Over a week after Schiaparelli's fateful crash-landing, we are getting a clearer picture of what happened to the European lander when it failed to touch down on Mars.
In newly released photos, snapped by NASA's Mars Reconnaissance Orbiter on October 25, the resting place of the Schiaparelli lander, its parachute, and its heat shield have all been found.
The images, taken by the High-Resolution Imaging Science Experiment (HiRISE) camera, shows that the three impact locations are within 1.5 kilometers (0.9 miles) from each other as expected.
The lander impact is located to the left of the image and shows some unusual features. The impact crater is 2.4 meters (7.9 feet) across and it corresponds to what’s expected for a 300-kilogram (660-pound) object plummeting at more than 300 kilometers (186 miles) per hour.
The image shows what remains of the Schiaparelli lander, parachute, and heat shield. NASA/JPL-Caltech/Univ. of Arizona
The crater is surrounded by dark radial markings towards the west and there’s also a long dark line north-east of the crater. As the probe was descending almost vertically from 2 to 4 kilometers (1.2 to 2.5 miles) of altitude, there should be markings all around the crater. Their formation will be investigated, but according to the European Space Agency (ESA), it is possible that the propellant tanks exploded in a certain direction upon impact.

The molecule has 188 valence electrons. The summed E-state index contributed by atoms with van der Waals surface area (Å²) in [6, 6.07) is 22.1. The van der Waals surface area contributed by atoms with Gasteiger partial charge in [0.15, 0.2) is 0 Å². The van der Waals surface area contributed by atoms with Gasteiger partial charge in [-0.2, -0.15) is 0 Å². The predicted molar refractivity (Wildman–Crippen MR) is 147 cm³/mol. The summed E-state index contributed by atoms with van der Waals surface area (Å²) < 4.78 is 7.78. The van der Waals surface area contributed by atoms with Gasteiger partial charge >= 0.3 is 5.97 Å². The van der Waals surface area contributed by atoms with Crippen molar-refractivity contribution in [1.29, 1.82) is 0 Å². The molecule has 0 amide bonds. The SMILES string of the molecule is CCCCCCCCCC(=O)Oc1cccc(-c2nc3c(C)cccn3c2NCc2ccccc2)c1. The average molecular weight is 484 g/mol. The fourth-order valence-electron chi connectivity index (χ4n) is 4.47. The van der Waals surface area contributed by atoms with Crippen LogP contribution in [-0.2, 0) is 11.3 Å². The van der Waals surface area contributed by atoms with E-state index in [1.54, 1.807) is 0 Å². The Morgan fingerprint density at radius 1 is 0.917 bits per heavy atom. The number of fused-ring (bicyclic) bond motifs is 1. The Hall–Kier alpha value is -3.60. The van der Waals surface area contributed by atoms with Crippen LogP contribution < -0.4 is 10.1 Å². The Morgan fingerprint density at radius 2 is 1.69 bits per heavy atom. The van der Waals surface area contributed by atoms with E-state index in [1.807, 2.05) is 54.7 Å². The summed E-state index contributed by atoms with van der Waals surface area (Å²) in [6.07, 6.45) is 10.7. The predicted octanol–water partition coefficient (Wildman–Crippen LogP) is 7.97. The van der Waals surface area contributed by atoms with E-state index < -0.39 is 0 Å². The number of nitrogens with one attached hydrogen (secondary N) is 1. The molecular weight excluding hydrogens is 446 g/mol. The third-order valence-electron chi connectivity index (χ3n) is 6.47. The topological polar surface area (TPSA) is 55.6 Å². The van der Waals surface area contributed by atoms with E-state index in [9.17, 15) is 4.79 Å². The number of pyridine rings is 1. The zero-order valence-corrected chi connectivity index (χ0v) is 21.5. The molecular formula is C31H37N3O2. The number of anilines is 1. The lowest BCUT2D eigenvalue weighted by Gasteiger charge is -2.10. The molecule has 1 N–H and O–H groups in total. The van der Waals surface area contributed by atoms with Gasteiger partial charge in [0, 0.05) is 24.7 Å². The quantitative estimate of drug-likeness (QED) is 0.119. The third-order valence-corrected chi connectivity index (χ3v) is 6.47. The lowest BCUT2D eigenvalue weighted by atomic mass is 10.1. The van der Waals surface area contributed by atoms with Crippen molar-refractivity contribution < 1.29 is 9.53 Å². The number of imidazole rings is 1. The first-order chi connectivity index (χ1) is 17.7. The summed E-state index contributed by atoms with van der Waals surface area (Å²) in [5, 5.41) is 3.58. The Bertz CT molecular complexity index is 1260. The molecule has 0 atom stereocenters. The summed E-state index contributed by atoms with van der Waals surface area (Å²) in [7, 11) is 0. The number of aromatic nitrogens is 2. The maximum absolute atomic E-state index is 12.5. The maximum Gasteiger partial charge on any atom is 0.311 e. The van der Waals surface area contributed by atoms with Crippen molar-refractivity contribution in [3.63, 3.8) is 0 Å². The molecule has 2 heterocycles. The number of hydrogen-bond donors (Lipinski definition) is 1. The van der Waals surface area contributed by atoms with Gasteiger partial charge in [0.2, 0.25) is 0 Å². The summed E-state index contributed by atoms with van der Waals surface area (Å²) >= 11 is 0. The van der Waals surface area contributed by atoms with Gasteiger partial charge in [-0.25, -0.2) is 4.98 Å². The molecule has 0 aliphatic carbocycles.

About 1.4 kilometers (0.8 miles) east from what remains of the lander, HiRISE was able to see the front heat shield that was ejected, as planned, two minutes before impact. The image shows a dark crater and several bright features that are likely reflections from the multi-layered thermal insulation.
The southernmost location has been confirmed to be the landing site of the parachute, which is clearly visible as it is much brighter than the surrounding Martian terrain. Also visible in the zoomed-in image is the back shell, which was attached to the spacecraft.
The ESA team believe that the parachute was jettison too early and the retro-rockets fired for only a tenth of the planned time.
The European scientists are still analyzing the data collected by its fully functioning orbital counterpart, the Trace Gas Orbiter, and hope to find out what happened to the Schiaparelli in the next few weeks.